Friday, March 31, 2017

Trump's Office of Science and Technology Policy Has One Employee

In 1976, Congress established the White House Office of Science and Technology Policy (OSTP) to provide the President and others within the Executive Office of the President with advice on the scientific, engineering, and technological aspects of the economy, national security, homeland security, health, foreign relations, the environment, and the technological recovery and use of resources, among other topics.

Today it has one member.

President Trump has yet to fill many Key Science and Technology positions at the White House, and it's not clear when he will.

Under Barack Obama, the White House Chief Technology officer's Staff included about 24 people. As of this week, Trump has named only one person to that office, Michael Kratios, formerly Chief of Staff to Trump's Tech Adviser and Tech Investor Peter Thiel.

The CTO's office is housed within the OSTP, which also doesn't have a Director yet.

“The impression this leaves is that Trump isn’t interested in science and that scientific matters are a low priority at the White House,” Vint Cerf, the Google Technologist known as the "Father of the Internet," said.

Trump's Budget blueprint, released earlier this month, proposed slashing Federal Research Funding at Agencies including the National Oceanic and Atmospheric Administration and, at the Energy Department, eliminating a Research and Development unit altogether.

Some of Trump's Advisers have recommended eliminating OSTP, which the Administration is free to do. White House structure isn't set in Law, Martha Joynt Kumar, Director of the White House Transition Project, said. “You [can] have new titles, you can drop offices, create new ones," she said. "That gives the president the flexibility to focus on those issues that he thinks are important to him, and how he’s dealing with the government."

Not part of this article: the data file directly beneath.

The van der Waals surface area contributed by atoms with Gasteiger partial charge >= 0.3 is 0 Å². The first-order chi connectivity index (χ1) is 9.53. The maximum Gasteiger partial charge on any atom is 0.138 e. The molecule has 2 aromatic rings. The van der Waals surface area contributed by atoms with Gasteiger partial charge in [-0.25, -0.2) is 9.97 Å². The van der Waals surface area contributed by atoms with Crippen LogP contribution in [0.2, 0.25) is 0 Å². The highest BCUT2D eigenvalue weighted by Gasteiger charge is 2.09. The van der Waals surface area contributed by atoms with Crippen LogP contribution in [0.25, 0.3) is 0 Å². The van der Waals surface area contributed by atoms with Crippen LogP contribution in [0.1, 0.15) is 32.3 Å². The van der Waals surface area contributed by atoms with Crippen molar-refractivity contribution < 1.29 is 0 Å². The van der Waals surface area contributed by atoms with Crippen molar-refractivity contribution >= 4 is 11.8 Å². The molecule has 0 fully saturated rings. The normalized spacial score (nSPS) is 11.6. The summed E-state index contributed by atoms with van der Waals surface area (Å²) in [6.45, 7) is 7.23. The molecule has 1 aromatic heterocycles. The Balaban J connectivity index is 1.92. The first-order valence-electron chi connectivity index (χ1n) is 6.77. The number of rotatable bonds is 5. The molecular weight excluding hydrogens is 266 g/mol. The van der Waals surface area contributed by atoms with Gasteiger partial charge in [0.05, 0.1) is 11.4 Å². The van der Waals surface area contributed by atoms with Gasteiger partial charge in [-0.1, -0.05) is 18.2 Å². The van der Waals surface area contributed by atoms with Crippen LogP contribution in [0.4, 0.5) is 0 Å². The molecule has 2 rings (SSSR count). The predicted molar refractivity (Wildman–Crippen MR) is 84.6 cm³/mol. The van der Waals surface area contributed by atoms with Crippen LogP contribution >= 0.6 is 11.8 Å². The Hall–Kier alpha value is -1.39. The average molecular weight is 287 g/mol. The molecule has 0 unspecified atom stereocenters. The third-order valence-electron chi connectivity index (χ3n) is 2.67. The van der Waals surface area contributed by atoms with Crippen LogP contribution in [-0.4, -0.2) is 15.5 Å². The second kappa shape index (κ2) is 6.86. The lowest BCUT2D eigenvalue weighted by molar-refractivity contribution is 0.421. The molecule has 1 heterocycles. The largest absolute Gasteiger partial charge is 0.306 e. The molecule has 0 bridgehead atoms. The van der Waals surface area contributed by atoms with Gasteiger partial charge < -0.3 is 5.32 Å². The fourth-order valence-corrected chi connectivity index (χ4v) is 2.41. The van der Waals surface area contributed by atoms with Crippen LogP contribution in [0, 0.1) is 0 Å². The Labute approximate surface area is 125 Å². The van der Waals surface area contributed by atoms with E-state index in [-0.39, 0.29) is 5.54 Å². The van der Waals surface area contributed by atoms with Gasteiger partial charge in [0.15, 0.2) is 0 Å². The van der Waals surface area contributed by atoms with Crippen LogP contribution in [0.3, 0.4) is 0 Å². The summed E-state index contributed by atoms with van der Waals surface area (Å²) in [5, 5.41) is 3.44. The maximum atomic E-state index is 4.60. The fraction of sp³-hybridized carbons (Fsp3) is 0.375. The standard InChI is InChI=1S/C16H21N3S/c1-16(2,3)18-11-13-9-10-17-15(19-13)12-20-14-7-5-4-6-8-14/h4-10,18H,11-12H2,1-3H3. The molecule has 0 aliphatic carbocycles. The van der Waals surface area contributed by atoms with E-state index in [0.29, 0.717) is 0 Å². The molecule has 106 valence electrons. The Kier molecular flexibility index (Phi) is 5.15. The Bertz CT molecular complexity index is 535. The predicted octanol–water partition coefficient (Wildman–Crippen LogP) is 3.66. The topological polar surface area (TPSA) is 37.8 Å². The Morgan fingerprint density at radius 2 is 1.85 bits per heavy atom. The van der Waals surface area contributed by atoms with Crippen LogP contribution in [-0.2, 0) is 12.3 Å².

“Eliminating the OSTP (or at least electing not to staff it until Congress can act) would not block the president from access to science and technology advice,” Trump Transition Team Adviser James Jay Carafano wrote in a Heritage Foundation report. “Rather, it eliminates a formal office whose purpose is unclear and whose capabilities are largely redundant.”

Still, at least one White House official anonymously said Trump was still Vetting Candidates for the position of his Top Science Adviser and that he would soon fill out the office.

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